Many years ago I was talking to a freelance proofreader who was several weeks late getting a project back to me. She chronicled the various issues in her life that were keeping her from completing the job. She concluded by saying, “I really want to get this done. I feel extremely guilty I am so late.”
I replied, “Well, that just proves what a poor motivator guilt is.”
There was a very long, very silent pause at the other end.
I thought, Oh, no. I’ve really insulted her. That was way too harsh.
Finally she said, “Andy, that is so profound!”
I don’t recall if that conversation helped get the project unstuck, but a different sort of episode sticks in my mind.
Every three years InterVarsity Christian Fellowship holds a convention for fifteen to twenty thousand students. This past year, the evening meals were provided for all attendees–a massive undertaking. The first night things did not go well. Lines were blocks long with hour-long delays.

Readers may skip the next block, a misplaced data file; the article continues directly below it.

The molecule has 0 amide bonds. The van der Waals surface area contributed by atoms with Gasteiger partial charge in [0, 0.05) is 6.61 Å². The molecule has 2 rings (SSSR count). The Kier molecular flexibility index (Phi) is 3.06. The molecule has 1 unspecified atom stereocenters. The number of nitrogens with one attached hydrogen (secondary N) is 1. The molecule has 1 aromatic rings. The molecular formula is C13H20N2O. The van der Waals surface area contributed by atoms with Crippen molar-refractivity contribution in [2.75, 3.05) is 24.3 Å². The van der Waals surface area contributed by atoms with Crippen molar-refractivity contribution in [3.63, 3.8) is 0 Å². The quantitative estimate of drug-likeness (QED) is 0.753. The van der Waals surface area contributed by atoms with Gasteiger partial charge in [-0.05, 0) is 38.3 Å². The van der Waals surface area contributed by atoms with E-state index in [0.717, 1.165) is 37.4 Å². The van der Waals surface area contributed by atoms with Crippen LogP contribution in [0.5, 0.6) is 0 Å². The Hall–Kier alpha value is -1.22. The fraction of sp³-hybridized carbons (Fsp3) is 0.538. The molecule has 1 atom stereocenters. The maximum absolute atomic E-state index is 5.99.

So, before the next meal, and with the permission of the facility managers, leaders of InterVarsity spoke to the wait staff. They explained what the convention was about–changing the lives of students, giving them a vision for serving the world, ultimately with a goal of changing the world. For that to happen, the students needed to be well fed and to get to the sessions on time.
That evening and for the rest of the convention, there were no delays at all. The wait staff had been struck by the huge vision and excited to see how what they did made a tangible contribution to achieving that goal.
Negative motivators–like guilt–may yield some results in the short term. Then again, they may not. But if it’s commitment, creativity and enduring results you want, there’s no substitute for going positive.